The other day, I suggested that the key to competing with Amazon might be not to be just another e-book store, but to offer something you just couldn’t find on Amazon. It’s possible I may have been prescient, because Scribd has just now done exactly that. Scribd has just let us know that it’s substantially expanding the offerings available under its e-book subscription service to cover some additional forms of digital media.
For starters, Scribd is adding sheet music to its subscription service, starting off with over 2,600 different selections from a variety of genres, instruments, and difficulty levels. The music can be browsed from Scribd’s site, and includes titles like “Fearless” by Taylor Swift, “Viva la Vida” by Coldplay, and “Sgt. Pepper’s Lonely Hearts Club Band” by the Beatles.
Scribd is also adding thousands of titles from academic publisher Elsevier to its reference section, with titles like Handbook of Digital Currency, Understanding Your Users, and Tethered Money. In the first quarter of 2016, Scribd will also be adding titles from the seminal children’s show Sesame Street to its available children’s books. All this content will come under the umbrella of the $8.99 per month subscription plan that Scribd offers now.
Co-founder and CEO Trip Adler states, “We are excited to bring even more value to our subscribers and to connect them with many different types of books while helping publishers reach new audiences. Each new partner validates our belief in the longevity of the subscription model, and we look forward to continuing to offer the most diverse selection of content to our readers.”
Be that as it may, it’s not hard to see this as an attempt to retain some relevance in the face of Amazon’s success with its Kindle Unlimited program. Scribd launched its subscription program in October 2013, nine months before Amazon came out with Kindle Unlimited—but Kindle Unlimited has the advantage of being associated with Amazon, where the majority of American customers already buy their e-books anyway. That sort of thing is pretty much what Amazon does—when someone else innovates, Amazon keeps an eye out and imitates, and being the 800-lb gorilla of the e-book industry does a lot to make up for not always being the first mover on an idea.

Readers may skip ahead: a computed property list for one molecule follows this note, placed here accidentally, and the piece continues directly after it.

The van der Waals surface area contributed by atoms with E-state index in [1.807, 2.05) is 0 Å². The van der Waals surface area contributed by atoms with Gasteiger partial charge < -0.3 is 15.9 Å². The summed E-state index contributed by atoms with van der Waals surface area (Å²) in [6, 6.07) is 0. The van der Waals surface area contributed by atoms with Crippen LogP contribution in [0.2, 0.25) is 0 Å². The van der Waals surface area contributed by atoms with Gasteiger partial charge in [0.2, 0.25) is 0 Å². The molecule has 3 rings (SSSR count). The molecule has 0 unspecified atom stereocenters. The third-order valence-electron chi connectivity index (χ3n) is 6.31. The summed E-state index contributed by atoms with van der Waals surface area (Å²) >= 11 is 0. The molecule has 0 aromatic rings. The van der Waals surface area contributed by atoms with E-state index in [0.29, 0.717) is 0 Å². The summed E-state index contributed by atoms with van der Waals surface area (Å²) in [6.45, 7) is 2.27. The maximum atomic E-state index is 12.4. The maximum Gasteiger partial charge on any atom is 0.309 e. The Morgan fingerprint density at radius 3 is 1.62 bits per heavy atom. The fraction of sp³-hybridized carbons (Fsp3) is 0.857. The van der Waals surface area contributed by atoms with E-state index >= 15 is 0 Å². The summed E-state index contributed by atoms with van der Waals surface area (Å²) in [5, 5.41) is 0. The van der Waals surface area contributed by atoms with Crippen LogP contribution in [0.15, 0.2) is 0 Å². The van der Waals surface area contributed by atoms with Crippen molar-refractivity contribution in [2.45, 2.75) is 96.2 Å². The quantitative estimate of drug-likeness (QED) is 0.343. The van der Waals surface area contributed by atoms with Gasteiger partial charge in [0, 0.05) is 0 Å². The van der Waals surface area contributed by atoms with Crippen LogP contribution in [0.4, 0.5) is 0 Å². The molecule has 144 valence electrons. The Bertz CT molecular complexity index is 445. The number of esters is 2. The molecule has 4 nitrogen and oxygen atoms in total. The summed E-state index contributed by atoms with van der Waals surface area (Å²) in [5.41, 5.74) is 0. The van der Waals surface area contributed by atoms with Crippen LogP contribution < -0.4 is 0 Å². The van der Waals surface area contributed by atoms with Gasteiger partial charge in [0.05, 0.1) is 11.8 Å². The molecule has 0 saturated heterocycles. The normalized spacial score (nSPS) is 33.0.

Scribd also ran into the double whammy of being too attractive to voracious media consumers earlier this year, when it had to pare down both its romance and erotica titles and its audiobook titles dramatically. While it’s easy to understand how that might have stemmed revenue bleed from unusually voracious segments of its customer base, at the same time it can’t have made it very popular with those segments of its customer base.
The problem with chopping out so much popular material is that it’s hard to see how sheet music or science books will make up for it. Romance novels and audiobook listeners are pretty well-known for liking to read or listen to a lot of the things that they like. I don’t know too many voracious sheet music or science book readers, and while Sesame Street e-books will undoubtedly be attractive to the parents of small children, I don’t think they’ll be that attractive.
Still, I think a behemoth like Amazon needs all the effective competition it can get, because we consumers get better deals when the big guys have to stay on their toes. So I hope this does turn out to be a successful-enough move on Scribd’s part to let it grow its subscriptions and stay in business.